Learjet Machinists Walk the Picket Lines

Workers’ union rejected a proposed contract Saturday night.

Learjet 60XR

Learjet 60XR

Learjet 60XRBombardier

The union representing some 825 workers at Bombardier’s Learjet plant in Wichita called a strike after contract negotiations failed to reach an agreement with the company on a new deal.

The current contract, which was negotiated in 2009, expired on Saturday, and workers are not satisfied with the new proposal. It calls for no raises this year, and 1 percent raises for the remaining four years of the five-year contract. Pension plans would be retained, but workers would pay more for health care coverage – the main sticking point in the negotiations.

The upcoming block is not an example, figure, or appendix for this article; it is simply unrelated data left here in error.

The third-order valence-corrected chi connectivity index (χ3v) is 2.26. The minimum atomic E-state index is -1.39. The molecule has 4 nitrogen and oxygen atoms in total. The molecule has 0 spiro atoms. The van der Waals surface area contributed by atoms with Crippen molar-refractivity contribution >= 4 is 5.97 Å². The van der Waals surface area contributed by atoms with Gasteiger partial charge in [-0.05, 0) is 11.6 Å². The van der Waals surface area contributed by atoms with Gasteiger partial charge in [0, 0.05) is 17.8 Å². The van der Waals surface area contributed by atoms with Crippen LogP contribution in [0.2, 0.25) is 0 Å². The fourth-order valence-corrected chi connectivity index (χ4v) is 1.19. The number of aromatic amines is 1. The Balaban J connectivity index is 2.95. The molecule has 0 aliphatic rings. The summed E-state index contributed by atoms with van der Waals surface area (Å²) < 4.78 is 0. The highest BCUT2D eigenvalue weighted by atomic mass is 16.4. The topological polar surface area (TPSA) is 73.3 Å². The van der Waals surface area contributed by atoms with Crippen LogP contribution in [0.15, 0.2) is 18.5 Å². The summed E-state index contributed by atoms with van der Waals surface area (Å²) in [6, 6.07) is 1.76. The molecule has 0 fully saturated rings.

Learjet says it has a contingency plan in place for the strike, and there is no anticipated delay in production, deliveries or service.

Workers claim that the union agreed to concessions in 2003, and that at the time, Learjet promised to make up for those concessions, but has failed to do so. That led to a three-week strike in 2006, the first in the history of the company. Though it claims to be sensitive to making demands during a slow sales period for aircraft, a spokesman for the union said that most of its members are over 50 years old, and healthcare costs are important to them.

Though there were traffic delays at the entrance to the plant, the union has so far complied with a court-ordered agreement with the company on rules for the picket lines.